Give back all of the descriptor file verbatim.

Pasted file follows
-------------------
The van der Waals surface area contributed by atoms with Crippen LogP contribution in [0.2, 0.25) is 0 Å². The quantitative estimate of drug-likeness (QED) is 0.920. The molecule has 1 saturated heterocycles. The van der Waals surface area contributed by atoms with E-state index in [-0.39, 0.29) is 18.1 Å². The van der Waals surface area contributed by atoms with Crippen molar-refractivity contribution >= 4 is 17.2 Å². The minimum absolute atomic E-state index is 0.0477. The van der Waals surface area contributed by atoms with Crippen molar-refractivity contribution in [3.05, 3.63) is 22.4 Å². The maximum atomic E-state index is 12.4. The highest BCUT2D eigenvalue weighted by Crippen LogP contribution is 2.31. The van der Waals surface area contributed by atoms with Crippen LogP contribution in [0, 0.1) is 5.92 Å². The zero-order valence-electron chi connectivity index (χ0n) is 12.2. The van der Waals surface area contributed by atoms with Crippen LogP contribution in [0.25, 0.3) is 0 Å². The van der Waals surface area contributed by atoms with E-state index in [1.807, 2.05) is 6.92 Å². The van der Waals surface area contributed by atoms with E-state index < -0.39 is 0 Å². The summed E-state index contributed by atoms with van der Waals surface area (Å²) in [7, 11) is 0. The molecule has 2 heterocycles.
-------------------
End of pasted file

The van der Waals surface area contributed by atoms with Crippen LogP contribution in [0.2, 0.25) is 0 Å². The quantitative estimate of drug-likeness (QED) is 0.920. The molecule has 1 saturated heterocycles. The van der Waals surface area contributed by atoms with E-state index in [-0.39, 0.29) is 18.1 Å². The van der Waals surface area contributed by atoms with Crippen molar-refractivity contribution >= 4 is 17.2 Å². The minimum absolute atomic E-state index is 0.0477. The van der Waals surface area contributed by atoms with Crippen molar-refractivity contribution in [3.05, 3.63) is 22.4 Å². The maximum atomic E-state index is 12.4. The highest BCUT2D eigenvalue weighted by Crippen LogP contribution is 2.31. The van der Waals surface area contributed by atoms with Crippen LogP contribution in [0, 0.1) is 5.92 Å². The zero-order valence-electron chi connectivity index (χ0n) is 12.2. The van der Waals surface area contributed by atoms with Crippen LogP contribution in [0.25, 0.3) is 0 Å². The van der Waals surface area contributed by atoms with E-state index in [1.807, 2.05) is 6.92 Å². The van der Waals surface area contributed by atoms with E-state index < -0.39 is 0 Å². The summed E-state index contributed by atoms with van der Waals surface area (Å²) in [7, 11) is 0. The molecule has 2 heterocycles.